Tibetan protesters in standoff with Chinese security forces in Shigatse, Tibet. Up to 30 Tibetans have been reportedly detained following a large-scale anti-mining protest in Namling County of Shigatse towards the last week of May 2010. (Photo:RFA)
Dharamsala, Februrary 14 – 15 Tibetans including 5 monks of Linka monastery were arrested by the Chinese police and several others injured in a crackdown on Tibetan protesters and Chinese security personnel in Tamo township, Shigatse Prefecture, reported the website of the Tibetan government in exile based here.
The incident occurred on November 22, 2010 when hundreds of Tibetans attempted to disrupt mining works near Linka monastery in Tamo. Officials from the government run mining company tried to dissuade the protesters from disrupting extraction works but did not succeed.
The local government of Shethongmon sent riot police to disrupt the demonstrations but the protesters did not yield to police pressure. A large contingent of public security bureau and armed personnel were sent from Shigatse to crackdown on the protesters, many of whom got beaten up and arrested. Khenpo Kelsang, aged 49; Jamyang Tsering, 38; Tsewang Dorje, 37; Rigzin Pema, 35 and Jamyang Rigsang, 34, of Lingka Monastery were among the arrested.
The monks from Lingka Monastery and the local Tibetans protested against the mining operation till December 18, 2010.
Such cases of forcible mineral extraction by the Chinese government against the will of the Tibetan people is not new in Shigatse, according to the Tibetan government's website. “On 5 June 2010, Tibetan residents of Sogchen village in Namling county strongly protested the exploitation of their region's rich mineral resources. The police and army used force to crush the peaceful protest of Tibetans, many were severely beaten up and around 30 detained. The whereabouts of the detainees still remain unknown.”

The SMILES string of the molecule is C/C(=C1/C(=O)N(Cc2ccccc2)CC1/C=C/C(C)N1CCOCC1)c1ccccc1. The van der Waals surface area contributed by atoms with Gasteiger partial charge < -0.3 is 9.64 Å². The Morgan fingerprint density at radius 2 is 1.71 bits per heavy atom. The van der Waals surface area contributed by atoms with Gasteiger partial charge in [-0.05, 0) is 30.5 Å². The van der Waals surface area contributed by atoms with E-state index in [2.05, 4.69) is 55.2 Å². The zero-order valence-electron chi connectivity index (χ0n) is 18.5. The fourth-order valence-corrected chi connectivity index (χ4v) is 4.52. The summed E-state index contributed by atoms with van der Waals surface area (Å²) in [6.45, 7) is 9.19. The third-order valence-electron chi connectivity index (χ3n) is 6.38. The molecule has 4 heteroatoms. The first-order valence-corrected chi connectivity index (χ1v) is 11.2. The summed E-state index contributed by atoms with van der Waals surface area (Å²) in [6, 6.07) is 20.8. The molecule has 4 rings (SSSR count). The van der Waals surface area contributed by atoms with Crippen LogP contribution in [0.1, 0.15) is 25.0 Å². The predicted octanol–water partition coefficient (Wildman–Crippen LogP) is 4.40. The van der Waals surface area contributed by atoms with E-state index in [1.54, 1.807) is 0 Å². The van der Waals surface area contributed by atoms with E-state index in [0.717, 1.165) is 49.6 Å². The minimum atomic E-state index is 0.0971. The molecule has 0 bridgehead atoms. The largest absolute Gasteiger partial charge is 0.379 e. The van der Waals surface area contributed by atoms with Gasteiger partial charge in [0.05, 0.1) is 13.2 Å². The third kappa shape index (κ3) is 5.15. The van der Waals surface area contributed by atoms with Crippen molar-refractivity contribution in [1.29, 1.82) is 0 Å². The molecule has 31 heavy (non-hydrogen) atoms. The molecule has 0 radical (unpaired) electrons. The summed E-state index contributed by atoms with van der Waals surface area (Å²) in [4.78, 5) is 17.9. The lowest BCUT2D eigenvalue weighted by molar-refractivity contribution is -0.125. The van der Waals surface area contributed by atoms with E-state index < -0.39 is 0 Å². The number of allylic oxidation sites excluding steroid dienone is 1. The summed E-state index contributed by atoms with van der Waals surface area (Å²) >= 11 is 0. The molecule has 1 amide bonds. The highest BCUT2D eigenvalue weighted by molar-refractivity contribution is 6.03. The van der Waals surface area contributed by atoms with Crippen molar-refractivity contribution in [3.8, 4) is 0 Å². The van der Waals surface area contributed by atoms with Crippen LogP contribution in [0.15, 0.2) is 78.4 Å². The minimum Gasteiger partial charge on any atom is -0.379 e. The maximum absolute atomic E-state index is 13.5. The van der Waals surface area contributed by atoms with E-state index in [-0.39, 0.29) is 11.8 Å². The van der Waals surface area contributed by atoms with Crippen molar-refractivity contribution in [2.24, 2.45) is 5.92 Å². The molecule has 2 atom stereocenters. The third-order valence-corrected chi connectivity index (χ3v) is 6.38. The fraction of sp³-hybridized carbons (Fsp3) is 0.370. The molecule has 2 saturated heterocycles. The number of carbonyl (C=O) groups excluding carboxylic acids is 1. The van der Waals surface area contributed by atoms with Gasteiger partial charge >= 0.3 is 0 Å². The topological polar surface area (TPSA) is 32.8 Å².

Mining in Tibet has been a contentious issue. Tibetans have long been professing the faith of holding nature as being too sacred to be disturbed. But with more and more mining companies operating in Tibet, activists say there is a great danger to the region's fragile ecosystem.
Critics say Chinese and foreign mining companies are taking full “undue advantage” of the troubled Tibetan situation in exploiting Tibet’s untapped mineral wealth. They argue that no significant effort is made to consult the Tibetan people or to seek their informed consent on the issue.
Lately Tibetans in different parts of Tibet have been able to initiate some kind of sustained protests against mining activities, and in some cases have even managed to score temporary victories.
Earlier in June 2009, a tense standoff over a planned Chinese gold mine in Markham County, in Chamdo Prefecture in "TAR", was forced to be resolved in favour of local Tibetans after vigorous anti-mining protests for weeks. The dispute occurred over operations of the mine set up by a Chinese firm at Ser Ngol Lo (Year of gold and silver), a mountain considered sacred by Tibetans. Tibetan protesters were facing armed Chinese security forces at the site, where Chinese mining and Lumbering firm, Zhongkai Co, had been authorized to excavate.
In May last year, at least five protesters, including two women, were injured as thousands of Tibetan villagers in Markham County renewed protests against mining operations on mountains they consider sacred. Protesters targeted three mines located at Tsongshen, Choeten, and Deshoe in the county.